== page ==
Is Ireland going to recognize a Palestinian state?

Ahead of Abbas’s visit last week, Irish Foreign Minister Simon Coveney responded to a parliamentary question about recognizing a Palestinian state.

Soccer Football - International Friendly - Northern Ireland v Israel - Windsor Park, Belfast, Britain - September 11, 2018 Free Palestine message displayed on a hill outside the stadium (photo credit: CLODAGH KILCOYNE/REUTERS)
Soccer Football - International Friendly - Northern Ireland v Israel - Windsor Park, Belfast, Britain - September 11, 2018 Free Palestine message displayed on a hill outside the stadium
(photo credit: CLODAGH KILCOYNE/REUTERS)

Recent statements by Ireland’s leaders relating to Palestinian Authority President Mahmoud Abbas’s visit over the weekend have raised concerns in pro-Israel groups that Dublin plans to recognize a Palestinian state.

Both Irish Prime Minister Michael Martin and President Michael Higgins referred to Abbas as “the President of the State of Palestine” when tweeting about their meetings with him.

In response to a parliamentary question about recognizing a Palestinian state, ahead of Abbas’s visit last week, Irish Foreign Minister Simon Coveney said Ireland might do so if it feels progress toward a two-state solution has stalled.

“Our commitment is to recognize a State of Palestine as part of a lasting settlement to the conflict, or when we believe doing so will progress efforts to reach a two-state solution or protect the integrity of Palestinian territory,” he said.

However, “in the absence of progress towards a two-state solution, I would be prepared to recommend to the Government recognition by Ireland of a State of Palestine,” he added.

Simon Coveney, Foreign Affairs and Defense Minister for Ireland (credit: MARC ISRAEL SELLEM/THE JERUSALEM POST)Simon Coveney, Foreign Affairs and Defense Minister for Ireland (credit: MARC ISRAEL SELLEM/THE JERUSALEM POST)

Coveney acknowledged that doing so would contradict EU foreign policy and thus reduce Dublin’s influence on the Israel-Palestinian conflict at the EU and on international foreign policy.

“The timing and context of any such decision would affect whether such a loss of influence would be matched by a commensurate benefit for the Palestinian people and a positive impact on the peace process and a two-state solution.”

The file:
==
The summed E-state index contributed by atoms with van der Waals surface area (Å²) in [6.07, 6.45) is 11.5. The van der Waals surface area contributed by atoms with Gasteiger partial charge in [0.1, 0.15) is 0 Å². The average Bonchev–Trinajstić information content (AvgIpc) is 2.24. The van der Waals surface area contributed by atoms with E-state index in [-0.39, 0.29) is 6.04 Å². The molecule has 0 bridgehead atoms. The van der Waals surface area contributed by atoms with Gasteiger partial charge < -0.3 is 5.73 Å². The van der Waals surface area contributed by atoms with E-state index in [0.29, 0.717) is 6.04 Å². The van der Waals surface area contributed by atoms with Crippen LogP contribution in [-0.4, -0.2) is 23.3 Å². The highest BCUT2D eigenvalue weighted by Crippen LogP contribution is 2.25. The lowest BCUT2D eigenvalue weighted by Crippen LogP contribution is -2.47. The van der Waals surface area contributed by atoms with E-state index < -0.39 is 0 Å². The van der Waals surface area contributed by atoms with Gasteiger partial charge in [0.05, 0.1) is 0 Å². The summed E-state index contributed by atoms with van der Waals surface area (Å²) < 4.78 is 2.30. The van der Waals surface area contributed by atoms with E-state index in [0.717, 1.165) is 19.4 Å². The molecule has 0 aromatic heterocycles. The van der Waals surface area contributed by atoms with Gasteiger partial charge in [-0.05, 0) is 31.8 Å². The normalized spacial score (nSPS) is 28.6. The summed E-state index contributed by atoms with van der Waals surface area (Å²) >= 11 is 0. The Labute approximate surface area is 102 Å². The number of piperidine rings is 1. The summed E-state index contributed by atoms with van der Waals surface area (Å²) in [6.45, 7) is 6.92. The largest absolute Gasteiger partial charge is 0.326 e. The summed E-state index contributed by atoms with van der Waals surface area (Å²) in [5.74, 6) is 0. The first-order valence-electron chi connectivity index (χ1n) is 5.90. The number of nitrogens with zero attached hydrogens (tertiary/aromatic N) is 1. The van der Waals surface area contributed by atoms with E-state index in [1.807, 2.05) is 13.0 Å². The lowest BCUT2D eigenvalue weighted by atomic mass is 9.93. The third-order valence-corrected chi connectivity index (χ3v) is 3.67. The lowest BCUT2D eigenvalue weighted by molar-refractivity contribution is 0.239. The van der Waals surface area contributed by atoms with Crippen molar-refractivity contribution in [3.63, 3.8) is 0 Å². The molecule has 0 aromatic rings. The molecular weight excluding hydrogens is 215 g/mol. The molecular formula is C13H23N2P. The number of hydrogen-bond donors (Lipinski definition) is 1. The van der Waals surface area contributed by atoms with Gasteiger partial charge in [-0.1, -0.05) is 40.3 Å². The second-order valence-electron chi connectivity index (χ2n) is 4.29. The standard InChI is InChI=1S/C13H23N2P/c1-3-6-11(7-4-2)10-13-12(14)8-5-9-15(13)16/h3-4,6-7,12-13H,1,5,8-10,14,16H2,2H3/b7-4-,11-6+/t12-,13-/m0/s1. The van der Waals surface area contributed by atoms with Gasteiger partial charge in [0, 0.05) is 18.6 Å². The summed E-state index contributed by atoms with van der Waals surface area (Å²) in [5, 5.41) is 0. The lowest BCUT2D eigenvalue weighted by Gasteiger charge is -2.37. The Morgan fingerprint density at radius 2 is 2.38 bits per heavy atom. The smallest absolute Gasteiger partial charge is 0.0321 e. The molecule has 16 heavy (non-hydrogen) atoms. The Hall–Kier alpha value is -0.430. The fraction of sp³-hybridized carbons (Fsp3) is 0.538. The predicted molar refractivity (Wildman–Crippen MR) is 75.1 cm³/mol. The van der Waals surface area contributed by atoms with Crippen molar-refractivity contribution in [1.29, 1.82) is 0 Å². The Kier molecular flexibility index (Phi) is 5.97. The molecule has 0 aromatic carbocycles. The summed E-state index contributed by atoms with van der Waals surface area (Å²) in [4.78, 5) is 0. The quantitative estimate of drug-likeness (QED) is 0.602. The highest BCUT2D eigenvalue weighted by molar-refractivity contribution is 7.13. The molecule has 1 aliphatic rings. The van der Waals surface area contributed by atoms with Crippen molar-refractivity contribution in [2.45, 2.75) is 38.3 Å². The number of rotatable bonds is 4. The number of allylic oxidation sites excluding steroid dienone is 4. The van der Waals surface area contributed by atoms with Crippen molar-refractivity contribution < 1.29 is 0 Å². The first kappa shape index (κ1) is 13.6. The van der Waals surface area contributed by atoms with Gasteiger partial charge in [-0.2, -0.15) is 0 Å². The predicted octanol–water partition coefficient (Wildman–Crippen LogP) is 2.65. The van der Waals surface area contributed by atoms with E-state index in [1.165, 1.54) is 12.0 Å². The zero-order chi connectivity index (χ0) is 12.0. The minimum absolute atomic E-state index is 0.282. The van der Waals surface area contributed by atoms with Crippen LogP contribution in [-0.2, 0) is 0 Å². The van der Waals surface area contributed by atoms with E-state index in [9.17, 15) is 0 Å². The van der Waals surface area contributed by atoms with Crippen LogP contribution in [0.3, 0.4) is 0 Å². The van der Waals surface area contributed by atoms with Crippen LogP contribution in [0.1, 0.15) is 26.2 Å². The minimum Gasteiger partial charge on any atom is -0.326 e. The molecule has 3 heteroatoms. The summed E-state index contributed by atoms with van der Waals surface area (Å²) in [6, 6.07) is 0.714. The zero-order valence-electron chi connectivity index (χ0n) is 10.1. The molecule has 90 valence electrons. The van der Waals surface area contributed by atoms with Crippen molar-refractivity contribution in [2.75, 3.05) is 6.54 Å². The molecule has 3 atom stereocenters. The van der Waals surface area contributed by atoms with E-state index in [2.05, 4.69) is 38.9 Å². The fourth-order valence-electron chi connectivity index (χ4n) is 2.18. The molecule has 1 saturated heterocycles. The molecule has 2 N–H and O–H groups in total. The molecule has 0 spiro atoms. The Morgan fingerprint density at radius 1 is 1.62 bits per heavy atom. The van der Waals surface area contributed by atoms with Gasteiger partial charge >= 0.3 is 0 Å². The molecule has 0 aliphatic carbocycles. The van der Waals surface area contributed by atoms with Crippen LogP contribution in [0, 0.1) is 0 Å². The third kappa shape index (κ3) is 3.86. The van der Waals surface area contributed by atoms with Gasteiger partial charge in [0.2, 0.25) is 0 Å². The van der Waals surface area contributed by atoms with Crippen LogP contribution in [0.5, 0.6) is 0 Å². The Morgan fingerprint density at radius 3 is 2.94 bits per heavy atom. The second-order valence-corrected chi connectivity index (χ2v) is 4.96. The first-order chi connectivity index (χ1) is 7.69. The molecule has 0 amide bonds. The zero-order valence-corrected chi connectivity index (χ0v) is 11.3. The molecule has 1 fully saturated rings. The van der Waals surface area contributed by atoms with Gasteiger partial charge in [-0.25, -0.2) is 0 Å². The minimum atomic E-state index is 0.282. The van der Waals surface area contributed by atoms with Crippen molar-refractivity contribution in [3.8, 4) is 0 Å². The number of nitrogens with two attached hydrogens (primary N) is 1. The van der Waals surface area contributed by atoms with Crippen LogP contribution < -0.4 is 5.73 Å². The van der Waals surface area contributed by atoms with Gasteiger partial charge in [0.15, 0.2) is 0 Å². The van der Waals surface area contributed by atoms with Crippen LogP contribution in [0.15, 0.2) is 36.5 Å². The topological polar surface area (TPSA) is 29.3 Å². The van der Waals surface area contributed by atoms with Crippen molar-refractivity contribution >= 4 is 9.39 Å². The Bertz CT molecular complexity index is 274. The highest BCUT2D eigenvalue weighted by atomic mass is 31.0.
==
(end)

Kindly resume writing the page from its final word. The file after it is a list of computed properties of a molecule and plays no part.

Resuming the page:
Irish Foreign Minister Simon Coveney

“The timing and context of any such decision would affect whether such a loss of influence would be matched by a commensurate benefit for the Palestinian people and a positive impact on the peace process and a two-state solution,” he said.

Ireland on Israeli-Palestinian conflict

Both houses of Ireland’s legislature passed nonbinding motions recognizing a Palestinian state, but the government has yet to adopt that position.

Ireland is “absolutely not anti-Israel,” Coveney said at a press conference with PA Foreign Minister Riyad al-Malki, adding that his government disagrees with “some in the Irish political system who seem to want to cut all ties with Israel.”

At the same time, he said, Israel was acting illegally as “an occupying power on Palestinian lands.”

Abbas and Malki stopped in Dublin on the way to this week’s UN General Assembly, where the Palestinians are seeking full UN membership. Coveney said Ireland supports that change.

Funding for Palestinians

Coveney also announced €2 million in additional support for UNRWA on Sunday, following his meeting with Abbas. The aid is meant to help with healthcare, education, humanitarian relief and social services, and it comes in addition to €6m. that Ireland already disbursed to UNRWA this year.

UNRWA, the agency for Palestinian refugees and their descendants, has faced criticism for featuring antisemitic incitement in its textbooks and employing teachers who have written antisemitic social-media posts, among other issues.